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Temporary settlement between Woburn teachers and city ends week-long strike

Temporary settlement between Woburn teachers and city ends week-long strike

A week after the Woburn Teachers Association went on strike after working without a contract for more than a year, the union’s negotiating team reached a tentative agreement Sunday with Woburn Mayor Scott Galvin and the Woburn School Committee.

Classes resumed on Monday after being canceled last week. The tentative settlement came two days after WTA President Barbara Locke described MassLive as “significant progress”.

“The WTA is proud to announce a contract that significantly increases pay for our essential education support professionals,” Locke said in a statement. statement, “We are also pleased to announce a contract for our teachers that creates more competitive pay and slightly reduces class sizes for Grades 4 and 5. However, more work remains to be done.”

The union said it was proud of the students speaking up for teachers and that the parents’ encouragement “kept us strong and confirmed that we were doing the right thing.”

“Members of the WTA are grateful to have returned to our classes and to be with our students on Monday,” the union continued in its statement.

Along with working without a contract, teachers’ salaries and paraprofessional salaries were the main focus of the strike. Woburn teachers earn $85,000 a year, while paraprofessionals earn $22,621 a year, MassLive previously reported. The WTA pushed for a new contract and to raise the paraprofessional’s annual salary from $22,621 to $27,000 a year.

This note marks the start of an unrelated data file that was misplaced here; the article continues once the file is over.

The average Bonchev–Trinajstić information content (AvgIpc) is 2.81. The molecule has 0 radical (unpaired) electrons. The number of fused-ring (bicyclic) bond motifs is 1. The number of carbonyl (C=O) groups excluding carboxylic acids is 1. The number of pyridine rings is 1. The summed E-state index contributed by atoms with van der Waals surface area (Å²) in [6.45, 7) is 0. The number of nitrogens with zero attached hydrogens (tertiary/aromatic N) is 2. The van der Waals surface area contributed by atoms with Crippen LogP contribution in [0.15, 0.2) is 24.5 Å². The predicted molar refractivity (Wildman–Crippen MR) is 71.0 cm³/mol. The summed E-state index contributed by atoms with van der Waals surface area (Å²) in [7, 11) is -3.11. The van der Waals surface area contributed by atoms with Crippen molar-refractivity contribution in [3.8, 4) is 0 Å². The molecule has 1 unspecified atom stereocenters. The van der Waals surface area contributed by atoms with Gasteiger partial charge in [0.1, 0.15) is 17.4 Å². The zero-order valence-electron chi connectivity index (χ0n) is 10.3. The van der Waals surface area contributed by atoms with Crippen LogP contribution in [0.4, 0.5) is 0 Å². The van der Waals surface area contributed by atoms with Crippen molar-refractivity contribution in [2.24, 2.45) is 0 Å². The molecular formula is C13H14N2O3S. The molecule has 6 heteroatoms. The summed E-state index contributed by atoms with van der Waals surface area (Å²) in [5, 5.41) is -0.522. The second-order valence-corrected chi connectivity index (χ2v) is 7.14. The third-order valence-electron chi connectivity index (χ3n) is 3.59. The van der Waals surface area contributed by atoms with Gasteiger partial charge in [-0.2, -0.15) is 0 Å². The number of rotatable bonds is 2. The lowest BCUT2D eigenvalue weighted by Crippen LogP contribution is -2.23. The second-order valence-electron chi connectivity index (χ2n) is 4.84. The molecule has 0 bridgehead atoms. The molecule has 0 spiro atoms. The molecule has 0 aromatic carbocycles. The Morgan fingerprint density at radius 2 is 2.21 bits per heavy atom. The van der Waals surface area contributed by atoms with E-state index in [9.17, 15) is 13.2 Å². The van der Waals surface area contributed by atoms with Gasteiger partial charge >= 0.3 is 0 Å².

On Sunday, teachers agreed to a 4-year deal with a 13.75% pay raise, and an extra 10 minutes added to their workday, according to NBC 10 Boston.

The teachers’ union also faced threats of heavy fines for striking. Public employees are legally prohibited from going on strike in Massachusetts, and a preliminary injunction against the WTA was issued by a judge on January 31. The Commonwealth Employment Relations Board then filed a contempt complaint, requesting the teachers be paid $50,000 with a $10,000 increase. Every day they will continue the strike after 5 pm on 31st January

“This whole injunction thing, it’s a legal issue, we let the lawyers deal with it,” WTA secretary Eric Scarborough told MassLive on February 1. Do we want to invest in our education system? And we can’t do that.

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But Galvin told NBC 10 that the teachers will have to pay $225,000 in damages to the city over the next four years and another $20,000 to a local charity. This would include the cost of police detailing and administrative costs associated with the strike, he added.

“Good deal. Unfortunately it was very similar – it was very similar – to what we offered before we started in January, so not much else,” Galvin told reporters on Sunday. “As we said, the strike was illegal; It should never have happened. But we are happy with the deal we have made.”

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